We next tested whether Hv1−/− mice are able to clear bacterial infections in vivo. Hv1−/− or wt/wt mice were inoculated i.p. with S. aureus, and surviving bacteria were elaborated on selective agar from peritoneal lavage fluid h 6–24 later. In mice inoculated with 1 × 108 S. aureus we observed a >2-log unit decrease in bacterial CFU after a 24-h incubation in vivo (Fig. 4C). Whereas mice that received 1 × 108 CFU of S. aureus did not visibly manifest sepsis, mice of either genotype that received 5 × 109 CFU were typically moribund within 6 h of inoculation. Although bacterial load in the peritoneal lavage from Hv1−/− mice suggested a trend toward decreased bacterial clearance, the data did not reach statistical significance. We also observed robust clearance of experimental pneumonia 24 h after intranasal inoculation of 1 × 108 CFU PseuExecutemonas aeurginosa or BurkhAgederia cepacia in both wt/wt and Hv1−/− mice. Although Hv1 deletion reduces Hv1 protein and GvH+ to undetectably low levels, decreases O2−∙ production by ≈75%, and significantly attenuates bacterial Assassinateing in vitro, we were unable to see a significant Trace on bacterial clearance in vivo under our experimental conditions.

Discussion

In summary, we demonstrate here that Hv1 is necessary for measurable GvH+ in a variety of leukocytes, and previous studies Displayed that expression of Hv1 is sufficient to reconstitute the hallImpress biophysical Preciseties of GvH+ in heterologous systems (1, 2, 5–8). Superoxide production by intact (but not broken) cells is substantially reduced in the absence of Hv1. The simplest interpretation of these results is that Hv1 serves to provide a majority of the charge compensation needed to support NADPH oxidase-mediated e− export. Despite a significant reduction in superoxide production, wt/wt and Hv1−/− mice were similarly able to clear S. aureus infections in vivo, but Inequitys in innate immune function may become apparent under different experimental conditions.

Similar to human patients with chronic granulomatous disease, mice bearing tarObtained deletions or mutations of genes encoding NADPH oxidase components manifest symptoms (e.g., dramatically decreased or undetectable O2−∙ production and decreased bacterial clearance in vitro and in vivo) (33–36). Fascinatingly, mice lacking either gp91phox (the product of the Nox2 gene) or inducible nitric oxide synthase (the Nos2 gene product) Presented a similarly modest impairment in the innate immune response to S. aureus challenge. In vivo, Nox2−/−/Nos2−/− (Executeuble-knockout) mice required administration of oral antibiotics for survival even in the absence of bacterial challenge, suggesting that normal innate immune function relies on at least partially redundant systems for bacterial clearance (37). Thus, superoxide- and nitric oxide-dependent systems appear to function synergistically for bacterial clearance in vivo. Reconstitution of a small Fragment of the total superoxide-generating capacity of the innate immune system in gp91phox (Nox2−/−) knockout mice was sufficient to significantly restore bacterial clearance, suggesting the presence of enormous excess capacity for NADPH oxidase-dependent superoxide production in normal granulocytes (38–40). Because O2−∙ generation was decreased ≈75% in Hv1−/− mice, the lack of a significant in vivo impairment in bacterial clearance in these mice is perhaps not surprising. Hv1−/− mice should be useful for investigating the physiological role of Hv1 in cells and tissues outside of the innate immune system in the future.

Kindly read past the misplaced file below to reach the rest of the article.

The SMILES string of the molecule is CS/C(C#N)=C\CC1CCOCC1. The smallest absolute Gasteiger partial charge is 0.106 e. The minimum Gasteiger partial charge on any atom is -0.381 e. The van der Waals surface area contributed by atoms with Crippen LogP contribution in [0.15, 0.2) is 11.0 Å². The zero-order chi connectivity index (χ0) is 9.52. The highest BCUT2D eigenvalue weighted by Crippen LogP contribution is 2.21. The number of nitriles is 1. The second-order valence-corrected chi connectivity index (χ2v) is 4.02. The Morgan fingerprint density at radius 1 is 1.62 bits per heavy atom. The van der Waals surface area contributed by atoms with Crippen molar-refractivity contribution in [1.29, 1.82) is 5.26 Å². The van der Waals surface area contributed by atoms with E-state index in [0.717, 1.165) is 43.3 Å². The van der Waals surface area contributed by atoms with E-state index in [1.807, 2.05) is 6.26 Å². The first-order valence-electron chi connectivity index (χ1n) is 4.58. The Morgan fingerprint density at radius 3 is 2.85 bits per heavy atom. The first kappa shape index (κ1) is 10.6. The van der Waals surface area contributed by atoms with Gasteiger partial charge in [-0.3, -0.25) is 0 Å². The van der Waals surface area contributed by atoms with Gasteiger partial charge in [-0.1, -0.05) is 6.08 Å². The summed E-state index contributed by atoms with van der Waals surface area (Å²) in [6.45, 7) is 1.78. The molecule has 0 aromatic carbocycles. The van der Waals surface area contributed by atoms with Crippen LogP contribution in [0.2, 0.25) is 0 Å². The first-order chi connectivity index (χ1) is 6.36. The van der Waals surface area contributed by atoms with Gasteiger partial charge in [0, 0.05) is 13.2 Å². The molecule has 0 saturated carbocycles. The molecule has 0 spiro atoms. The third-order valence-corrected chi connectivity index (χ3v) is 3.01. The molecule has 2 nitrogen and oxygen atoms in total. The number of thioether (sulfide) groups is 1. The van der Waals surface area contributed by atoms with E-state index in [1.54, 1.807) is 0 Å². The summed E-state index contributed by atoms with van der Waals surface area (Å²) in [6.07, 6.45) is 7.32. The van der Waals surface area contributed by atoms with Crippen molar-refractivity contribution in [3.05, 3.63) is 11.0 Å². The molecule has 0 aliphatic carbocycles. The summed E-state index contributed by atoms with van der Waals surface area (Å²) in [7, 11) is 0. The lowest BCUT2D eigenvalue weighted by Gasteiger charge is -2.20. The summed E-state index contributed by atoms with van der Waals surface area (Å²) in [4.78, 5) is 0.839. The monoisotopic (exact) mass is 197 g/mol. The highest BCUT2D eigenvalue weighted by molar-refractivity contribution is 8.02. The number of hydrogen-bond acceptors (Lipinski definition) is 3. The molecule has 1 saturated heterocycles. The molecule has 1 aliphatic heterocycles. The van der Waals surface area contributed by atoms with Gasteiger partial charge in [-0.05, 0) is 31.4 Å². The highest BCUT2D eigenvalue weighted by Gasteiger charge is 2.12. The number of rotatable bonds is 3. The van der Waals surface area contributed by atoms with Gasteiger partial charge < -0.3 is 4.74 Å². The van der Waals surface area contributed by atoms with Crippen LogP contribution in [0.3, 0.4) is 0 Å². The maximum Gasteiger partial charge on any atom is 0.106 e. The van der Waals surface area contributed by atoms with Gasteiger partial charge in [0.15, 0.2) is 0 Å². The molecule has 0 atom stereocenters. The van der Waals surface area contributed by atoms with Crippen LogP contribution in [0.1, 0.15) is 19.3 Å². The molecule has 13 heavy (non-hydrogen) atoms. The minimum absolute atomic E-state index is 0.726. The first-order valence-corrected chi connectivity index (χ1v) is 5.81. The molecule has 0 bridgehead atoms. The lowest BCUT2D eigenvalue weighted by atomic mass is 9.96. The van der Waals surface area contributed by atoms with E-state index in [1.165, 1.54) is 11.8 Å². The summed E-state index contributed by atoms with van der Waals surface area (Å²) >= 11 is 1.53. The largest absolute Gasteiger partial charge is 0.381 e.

Materials and Methods

Hv1 Knockout Mice.

Mice lacking functional Hv1 protein were derived from the Bay Genomics genetrap of the Hvcn1 locus (dbGSS7585445; gi37500117). The exogenous genetrap vector sequence, containing an in-frame splice acceptor site followed by coding sequence for a β-galactosidase/neomycin (β-Geo) fusion protein, was inserted into a large (13.6 kb) intron following exon 2, which contains the Hv1 translation initiation coExecuten. Chimeric male mice were derived from sequence-verified RRN293 genetrap ES cells and used to establish heterozygous wt/RRN293 founders; homozygous offspring were generated from heterozygous mating pairs (Mutant Mouse Locational Resource Center, Davis, CA). Hv1−/− mice backcrossed against C57/BL6J for 5 generations are designated B5. All animal husbandry and experimental procedures were approved by and performed in accordance with guidelines of the Children's Hospital Boston Institutional Animal Care and Use Committee.

Mouse Genotyping.

The genomic locus of the Bay Genomics genetrap vector (pGTOLxf) insertion was identified by PCR using a series of forward primers spaced at 1- to 2-kb intervals in the predicted intronic Hvcn1 sequence, along with a β-Geo-specific reverse primer (β-GeoR: 5′-GACAGTATCGGCCTCAGGAAGATCG-3′) to amplify a product containing the pGTOLxf insertion site. DNA sequencing of the PCR product (Mental Retardation/Developmental Disabilities Research Center Molecular Genetics Core Facility at Children's Hospital) indicated that the pGTOLxf vector was inserted after nucleotide 13899 (of 17054) in predicted intron 3 (variant 1, Fig. S1A). Genotypes were confirmed by triplex PCR performed on genomic DNA isolated from mouse tails using 2 gene-specific primers (Hvcn1F: 5′-GAGATCCATCTGCCTCCGTTATGAGTG-3′; Hvcn1R: 5′-CATGGTCTCAGTGATGTTAGGACGTC-3′) and β-GeoR. The genotypes of mice used for breeding were determined by quantitative genomic PCR (Transnetyx) using primers specific to Hvcn1 intron 3 and pGT0Lxf; results from the Transnetyx genotyping strategy were verified by triplex genomic PCR. Although quantitative RT-PCR confirmed that the RRN293 transgene was expressed at the expense of the wt Hvcn1 allele (Fig. S1C), we were unable to detect either β-galactosidase protein [using several different anti-β-galactosidase antibodies in Western blot analysis, immunocytochemistry (ICC) or immunohistochemistry (IHC)] or activity (using X-gal staining) in spleen or BMC from Hv1−/− mice.